BRUSSELS (Reuters) - The European Union’s executive will propose plans to rescue the bloc’s over-exploited fish stocks next week, with the aim of achieving sustainability by 2015, draft proposals seen by Reuters show.
The plan is part of proposals to reform the EU’s common fisheries policy, including 615 million euros ($887 million) a year in associated EU subsidies for the sector, which are due to be adopted by the European Commission on July 13.
The EU has the third largest fisheries sector in the world after China and Peru, and landed 6.4 million tonnes of fish worth 8.2 billion euros in 2007 -- the last year for which EU statistics were available.
With more than 80,000 EU-registered vessels competing to land Europe’s dwindling fish stocks, rows over fishing quotas regularly break out between major fishing nations such as Spain, Denmark, France and Britain.
In an echo of the so called “cod wars” of the 1950s and 1970s, Iceland’s bid to joint the European Union has been complicated by its decision to raise mackerel fishing quotas, putting it into conflict with Britain, Ireland and others.
The Commission has warned that three-quarters of EU fish stocks are currently exploited at unsustainable levels, and between 30 and 40 percent of the EU’s fishing fleet is not making enough money to remain in business in the long-term.
A reduction in fishing for a few years would allow stocks to recover to a level where fishermen can catch and earn more than today, without depleting the resource in the long-term -- a level known as “maximum sustainable yield,” the Commission says.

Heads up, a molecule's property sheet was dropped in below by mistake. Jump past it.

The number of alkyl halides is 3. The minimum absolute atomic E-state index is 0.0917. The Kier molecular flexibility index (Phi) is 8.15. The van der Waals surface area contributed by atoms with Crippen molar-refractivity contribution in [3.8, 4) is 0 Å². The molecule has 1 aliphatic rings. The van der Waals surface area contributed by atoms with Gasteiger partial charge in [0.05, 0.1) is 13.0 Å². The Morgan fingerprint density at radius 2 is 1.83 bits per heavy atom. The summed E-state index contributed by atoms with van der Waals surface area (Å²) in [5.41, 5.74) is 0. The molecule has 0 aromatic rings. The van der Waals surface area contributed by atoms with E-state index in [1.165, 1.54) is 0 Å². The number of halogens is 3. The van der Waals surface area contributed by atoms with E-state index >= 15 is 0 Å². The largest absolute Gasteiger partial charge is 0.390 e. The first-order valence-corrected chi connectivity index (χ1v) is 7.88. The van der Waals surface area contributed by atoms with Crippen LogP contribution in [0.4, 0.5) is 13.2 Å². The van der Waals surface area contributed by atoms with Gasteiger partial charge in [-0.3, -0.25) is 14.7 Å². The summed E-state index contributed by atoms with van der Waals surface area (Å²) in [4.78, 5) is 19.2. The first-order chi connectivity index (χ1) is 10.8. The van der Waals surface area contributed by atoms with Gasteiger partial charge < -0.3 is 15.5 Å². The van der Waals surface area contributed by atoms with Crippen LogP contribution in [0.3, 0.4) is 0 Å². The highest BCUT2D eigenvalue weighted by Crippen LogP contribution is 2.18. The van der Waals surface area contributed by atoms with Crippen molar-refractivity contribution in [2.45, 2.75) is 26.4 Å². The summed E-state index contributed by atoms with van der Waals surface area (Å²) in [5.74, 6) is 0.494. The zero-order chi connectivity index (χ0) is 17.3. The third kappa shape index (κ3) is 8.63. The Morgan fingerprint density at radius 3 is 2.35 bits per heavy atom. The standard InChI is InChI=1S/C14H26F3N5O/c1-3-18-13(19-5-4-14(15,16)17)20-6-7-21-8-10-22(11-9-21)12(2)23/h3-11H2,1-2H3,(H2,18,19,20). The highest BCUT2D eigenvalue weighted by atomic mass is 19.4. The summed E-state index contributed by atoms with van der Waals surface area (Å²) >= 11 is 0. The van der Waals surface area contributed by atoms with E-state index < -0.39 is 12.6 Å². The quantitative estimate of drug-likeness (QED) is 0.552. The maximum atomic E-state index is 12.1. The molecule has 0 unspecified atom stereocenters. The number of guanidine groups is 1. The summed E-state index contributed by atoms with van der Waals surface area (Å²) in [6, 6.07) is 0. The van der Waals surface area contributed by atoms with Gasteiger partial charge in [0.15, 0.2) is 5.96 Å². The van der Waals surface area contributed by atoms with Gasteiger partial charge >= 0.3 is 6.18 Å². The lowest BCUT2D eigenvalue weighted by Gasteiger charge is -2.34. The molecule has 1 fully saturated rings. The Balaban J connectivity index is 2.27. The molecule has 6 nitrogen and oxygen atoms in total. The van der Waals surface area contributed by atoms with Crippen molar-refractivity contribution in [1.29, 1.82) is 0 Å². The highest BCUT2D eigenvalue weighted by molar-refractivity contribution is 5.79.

To achieve this, the Commission will propose an end to the annual horse-trading between EU governments over fishing quotas, which in the past has resulted in catch limits being set above the maximum levels recommended by scientists.
Instead, EU governments should jointly agree “multi-annual” plans based on expert advice that fix quotas for one or more fish stocks for several years at a time to avoid overfishing, the draft proposal says.
“The objective is to see an end to overfishing in Europe, and move to a situation where we fish only as much as the seas will allow us,” one Commission official told Reuters.
“This is not an agenda for enlightened environmentalists, but one that seeks to address a key economic question for fishermen and EU society at large,” the official said.
But with 400,000 people employed in EU fishing and processing industries, the sector wields considerable political power in some EU countries, which as a result have opposed previous efforts by Brussels to reduce catches.
National support is crucial if the Commission plans are to succeed, as EU governments must approve the proposals jointly with lawmakers before they become law.
Another proposal is for a system of “transferable fishing concessions” for larger vessels, designed to allow fishermen to sell their quotas to other EU operators and thus reduce the overall size of the fleet, according to the Commission.
But environmental groups said transferable concessions must be accompanied by ambitious targets to reduce catches in order to drive meaningful reductions in fleet size, alongside other incentives to reduce the current over capacity.
“The EU’s ambition to recover fish stocks will fall flat on its face unless it slims down its bloated fleet, just like a resolution to lose weight counts for little unless you start exercising and eating less,” said Greenpeace’s EU fisheries policy director Saskia Richartz.
Reporting by Charlie Dunmore; Editing by Jon Boyle